Re: 3 Ways to turn 8 bars into 16 and Keep People Listening
If you’re allergic to music theory, or find it difficult to understand, bear with me for a second. You don’t need to understand theory to understand the fundamental point here, but I’d be remiss not to try to explain it.
You are probably familiar with the concept of musical keys or scales. These are a grouping of notes that create a particular emotion when utilized.
For instance, you must know a song in C Major. C Major is the “happiest” key of them all. The notes within the C Major scale lend themselves to chords which create what we perceive as an emotionally happy sound.
If C Minor is used we will find that the song comes off darker. A little bit more bitter. Sadder. This is the power of different keys.
When moving into another section, consider changing your chord progression, your key, or both.
For example, let’s take an 8 bar loop I made for this article.
The loop has the following chord progression:
If I want to make extend this 8 bar loop, I can simply adjust the chord progression which changes the harmony.
So from the above I can now play something like:
Take a listen to hear this change.
Clearly, it sounds like the track has “gone somewhere.” I’ve succeeded in extending my 8 bar loop to 16 bars. I even added a little melody pattern change in the second half where the notes dip downward. And yes, I edited the melody notes to fit within each new chord.
One note of warning: Music is inherently about repetition, so changing harmony too much can make your music sound wandering and unfocused. This is why I’ve kept the initial two chords of each pattern the same. This connects them.
With that word of warning, what else can you do?
How else can you adjust things in order to create a meaningful new section?
How can you keep a listener listening?
Energy is my absolute favorite thing to focus on when switching things up within a track.
I’ll be honest. While harmony changes are important, musicians tend to overdo them.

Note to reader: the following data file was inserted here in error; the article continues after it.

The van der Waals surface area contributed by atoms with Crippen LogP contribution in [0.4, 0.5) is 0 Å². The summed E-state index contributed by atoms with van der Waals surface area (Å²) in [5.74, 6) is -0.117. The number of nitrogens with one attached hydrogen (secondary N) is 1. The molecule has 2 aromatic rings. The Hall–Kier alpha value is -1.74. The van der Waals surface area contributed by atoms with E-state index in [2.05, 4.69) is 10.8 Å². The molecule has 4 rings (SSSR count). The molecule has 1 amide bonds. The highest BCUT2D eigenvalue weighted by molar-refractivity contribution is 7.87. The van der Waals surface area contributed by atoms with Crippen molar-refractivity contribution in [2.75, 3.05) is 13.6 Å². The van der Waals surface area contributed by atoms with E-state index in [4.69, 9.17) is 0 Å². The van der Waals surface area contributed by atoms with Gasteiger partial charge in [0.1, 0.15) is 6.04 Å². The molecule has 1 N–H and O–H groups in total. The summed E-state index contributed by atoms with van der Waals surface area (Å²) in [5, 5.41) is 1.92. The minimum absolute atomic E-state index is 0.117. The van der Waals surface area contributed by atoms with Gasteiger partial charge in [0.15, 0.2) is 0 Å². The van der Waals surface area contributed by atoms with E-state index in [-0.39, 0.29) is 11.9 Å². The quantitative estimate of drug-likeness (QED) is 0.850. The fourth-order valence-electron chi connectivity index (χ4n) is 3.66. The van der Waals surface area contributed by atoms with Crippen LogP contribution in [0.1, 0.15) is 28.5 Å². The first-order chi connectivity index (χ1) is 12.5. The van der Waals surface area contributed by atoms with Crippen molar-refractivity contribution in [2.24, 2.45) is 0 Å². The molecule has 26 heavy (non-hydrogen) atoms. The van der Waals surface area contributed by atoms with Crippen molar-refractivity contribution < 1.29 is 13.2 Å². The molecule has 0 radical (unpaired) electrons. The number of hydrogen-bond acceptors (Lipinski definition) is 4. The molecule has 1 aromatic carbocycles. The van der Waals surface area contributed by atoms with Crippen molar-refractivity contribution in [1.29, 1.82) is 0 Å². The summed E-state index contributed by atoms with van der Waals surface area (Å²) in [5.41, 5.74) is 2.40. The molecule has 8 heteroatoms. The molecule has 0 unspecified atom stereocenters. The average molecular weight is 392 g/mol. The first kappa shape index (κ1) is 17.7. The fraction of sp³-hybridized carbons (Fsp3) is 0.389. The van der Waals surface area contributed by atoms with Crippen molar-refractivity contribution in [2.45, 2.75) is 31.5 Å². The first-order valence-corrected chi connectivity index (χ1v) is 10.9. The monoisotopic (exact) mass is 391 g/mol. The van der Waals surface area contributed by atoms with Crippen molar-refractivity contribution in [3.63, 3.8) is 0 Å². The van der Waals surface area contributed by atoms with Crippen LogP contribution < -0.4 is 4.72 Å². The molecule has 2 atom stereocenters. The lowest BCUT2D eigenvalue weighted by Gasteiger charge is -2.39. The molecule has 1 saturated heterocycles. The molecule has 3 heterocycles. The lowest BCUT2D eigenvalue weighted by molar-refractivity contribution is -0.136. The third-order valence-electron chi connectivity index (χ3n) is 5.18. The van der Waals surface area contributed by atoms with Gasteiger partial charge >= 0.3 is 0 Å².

Ridiculous key changes and chord progressions are often technically interesting but most audiences really don’t understand what is going on when that happens.
In my experience, harmony adjustments should be smart and few. You don’t need a lot to make change. Playing an entirely different chord is a single large “brush-stroke” adjustment.
Fortunately, there’s a more granular option that you can apply within a track.
This option is Energy.
Music is an art about time. No single instance of audio is compelling. It’s the context of sound overtime that connects with people.
Shifting energy is a fantastic way to make change in your track and connect with people.
To explain energy, I’ll use an example I’m sure you’re familiar with — a Pop song.
Here’s a diagram to illustrate how Energy levels change throughout a typical Pop song.
As you can see, the energy level is constantly moving up and down.
The key point to notice here is that each new section should have higher or lower energy than the previous. This makes it feel like the track is moving somewhere.
What if you’re not making Pop music?
Most dance music follows a structure called “Long Form” music and it functions pretty much the same way. I discuss Long Form at length in my Electronic Music Arrangement book and video series.
So how DO you change energy in your track?
Fortunately and unfortunately, there’s too many ways to count and they’re all pretty specific to what is in your track.
I intend to write another in depth post on this so if you want to know when that comes out sign up for my newsletter.
That said, take a listen here to see how I’ve changed energy in our demo song. I’ll explain what I’ve done in this specific example.